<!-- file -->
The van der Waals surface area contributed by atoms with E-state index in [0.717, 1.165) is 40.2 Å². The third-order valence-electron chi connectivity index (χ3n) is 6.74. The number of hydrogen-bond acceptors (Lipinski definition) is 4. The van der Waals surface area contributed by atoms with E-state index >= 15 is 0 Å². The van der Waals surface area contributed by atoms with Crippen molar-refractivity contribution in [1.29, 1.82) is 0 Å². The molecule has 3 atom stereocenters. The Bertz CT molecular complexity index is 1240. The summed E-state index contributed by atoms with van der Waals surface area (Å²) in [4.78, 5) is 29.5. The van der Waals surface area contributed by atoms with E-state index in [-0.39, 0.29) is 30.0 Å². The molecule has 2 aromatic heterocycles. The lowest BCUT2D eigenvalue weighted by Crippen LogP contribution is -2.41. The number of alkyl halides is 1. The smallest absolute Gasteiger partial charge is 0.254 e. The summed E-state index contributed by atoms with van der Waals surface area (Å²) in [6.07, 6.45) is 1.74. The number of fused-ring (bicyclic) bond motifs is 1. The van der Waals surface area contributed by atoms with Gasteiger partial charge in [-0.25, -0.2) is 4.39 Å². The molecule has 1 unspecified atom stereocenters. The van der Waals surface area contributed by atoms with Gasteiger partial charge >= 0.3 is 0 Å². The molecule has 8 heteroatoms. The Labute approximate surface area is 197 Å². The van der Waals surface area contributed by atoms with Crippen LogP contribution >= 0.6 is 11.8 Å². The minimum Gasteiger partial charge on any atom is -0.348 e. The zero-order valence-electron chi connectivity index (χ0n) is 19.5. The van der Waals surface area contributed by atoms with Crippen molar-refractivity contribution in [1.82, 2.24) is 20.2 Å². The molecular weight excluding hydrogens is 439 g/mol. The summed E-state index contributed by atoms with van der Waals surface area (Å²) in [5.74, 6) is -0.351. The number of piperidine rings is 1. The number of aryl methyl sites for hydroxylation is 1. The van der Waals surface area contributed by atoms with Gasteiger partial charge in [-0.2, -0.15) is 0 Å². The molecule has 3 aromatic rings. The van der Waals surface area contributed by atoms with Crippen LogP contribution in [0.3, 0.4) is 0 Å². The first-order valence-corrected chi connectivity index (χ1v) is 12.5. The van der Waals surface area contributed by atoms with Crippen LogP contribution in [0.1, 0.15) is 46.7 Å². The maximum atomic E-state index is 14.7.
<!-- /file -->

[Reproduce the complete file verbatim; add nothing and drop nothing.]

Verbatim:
The van der Waals surface area contributed by atoms with E-state index in [0.717, 1.165) is 40.2 Å². The third-order valence-electron chi connectivity index (χ3n) is 6.74. The number of hydrogen-bond acceptors (Lipinski definition) is 4. The van der Waals surface area contributed by atoms with E-state index >= 15 is 0 Å². The van der Waals surface area contributed by atoms with Crippen molar-refractivity contribution in [1.29, 1.82) is 0 Å². The molecule has 3 atom stereocenters. The Bertz CT molecular complexity index is 1240. The summed E-state index contributed by atoms with van der Waals surface area (Å²) in [4.78, 5) is 29.5. The van der Waals surface area contributed by atoms with E-state index in [-0.39, 0.29) is 30.0 Å². The molecule has 2 aromatic heterocycles. The lowest BCUT2D eigenvalue weighted by Crippen LogP contribution is -2.41. The number of alkyl halides is 1. The smallest absolute Gasteiger partial charge is 0.254 e. The summed E-state index contributed by atoms with van der Waals surface area (Å²) in [6.07, 6.45) is 1.74. The number of fused-ring (bicyclic) bond motifs is 1. The van der Waals surface area contributed by atoms with Gasteiger partial charge in [-0.25, -0.2) is 4.39 Å². The molecule has 1 unspecified atom stereocenters. The van der Waals surface area contributed by atoms with Gasteiger partial charge >= 0.3 is 0 Å². The molecule has 8 heteroatoms. The Labute approximate surface area is 197 Å². The van der Waals surface area contributed by atoms with Crippen LogP contribution >= 0.6 is 11.8 Å². The minimum Gasteiger partial charge on any atom is -0.348 e. The zero-order valence-electron chi connectivity index (χ0n) is 19.5. The van der Waals surface area contributed by atoms with Crippen molar-refractivity contribution in [1.82, 2.24) is 20.2 Å². The molecular weight excluding hydrogens is 439 g/mol. The summed E-state index contributed by atoms with van der Waals surface area (Å²) in [5.74, 6) is -0.351. The number of piperidine rings is 1. The number of aryl methyl sites for hydroxylation is 1. The van der Waals surface area contributed by atoms with Gasteiger partial charge in [-0.2, -0.15) is 0 Å². The molecule has 3 aromatic rings. The van der Waals surface area contributed by atoms with Crippen LogP contribution in [0.3, 0.4) is 0 Å². The first-order valence-corrected chi connectivity index (χ1v) is 12.5. The van der Waals surface area contributed by atoms with Crippen LogP contribution in [0.1, 0.15) is 46.7 Å². The maximum atomic E-state index is 14.7.